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Expand data collection and mandatory reporting on use-of-force incidents (and other police activity generally) Remember that traffic stop a few tweets up? Most states have developed uniform traffic reports to systematize data collection Do it elsewhere 43/

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T. Greg “Tyrannosaurus” Doucette
@greg_doucette

Unless something’s been developed in the past couple years and I’ve missed it, there is no uniform standard of what data to collect for non-traffic police activity – including incidents where force is used There is also no req for that info to be reported 44/

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105 more replies

If there’s ever an incident of alleged police misconduct – everything from a beating to a murder – a special prosecutor from outside that jurisdiction should be assigned to review it and decide if charges are warranted 40/

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T. Greg “Tyrannosaurus” Doucette
@greg_doucette

1️⃣

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More frequent USDOJ intervention Tying in with #10, most states think police are infallible and will never prosecute – or they’ll do a deliberately sh*t job so the officer is found not guilty The Feds need to be more willing to prosecute in those cases 41/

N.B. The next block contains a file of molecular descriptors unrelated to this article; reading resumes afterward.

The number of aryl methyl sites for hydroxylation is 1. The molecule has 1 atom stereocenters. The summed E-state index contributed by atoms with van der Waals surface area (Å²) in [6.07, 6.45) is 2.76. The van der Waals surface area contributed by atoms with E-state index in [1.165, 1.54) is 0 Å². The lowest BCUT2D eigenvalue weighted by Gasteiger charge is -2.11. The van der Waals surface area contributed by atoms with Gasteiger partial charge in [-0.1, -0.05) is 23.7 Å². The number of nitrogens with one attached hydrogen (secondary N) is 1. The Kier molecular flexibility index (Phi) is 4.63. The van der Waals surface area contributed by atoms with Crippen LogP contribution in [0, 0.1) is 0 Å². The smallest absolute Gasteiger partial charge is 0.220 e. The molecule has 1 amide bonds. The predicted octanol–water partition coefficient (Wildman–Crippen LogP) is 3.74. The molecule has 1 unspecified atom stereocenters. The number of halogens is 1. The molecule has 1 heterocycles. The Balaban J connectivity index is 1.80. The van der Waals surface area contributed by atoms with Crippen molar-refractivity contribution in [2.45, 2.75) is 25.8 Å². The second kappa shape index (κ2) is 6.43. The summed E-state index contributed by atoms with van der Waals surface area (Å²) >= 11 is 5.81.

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T. Greg “Tyrannosaurus” Doucette
@greg_doucette

Federal prosecutions for criminal violations of civil rights laws were instrumental in helping curtail killings during the Civil Rights Era We’ve got the same sort of killings happening now, it’s just Government employees doing it 42/

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Expand data collection and mandatory reporting on use-of-force incidents (and other police activity generally) Remember that traffic stop a few tweets up? Most states have developed uniform traffic reports to systematize data collection Do it elsewhere 43/

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Unless something’s been developed in the past couple years and I’ve missed it, there is no uniform standard of what data to collect for non-traffic police activity – including incidents where force is used There is also no req for that info to be reported 44/

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"Admin" is just editors Vern Nelson, Greg Diamond, or Ryan Cantor sharing something that they mostly didn't write themselves, but think you should see. Before December 2010, "Admin" may have been former blog owner Art Pedroza.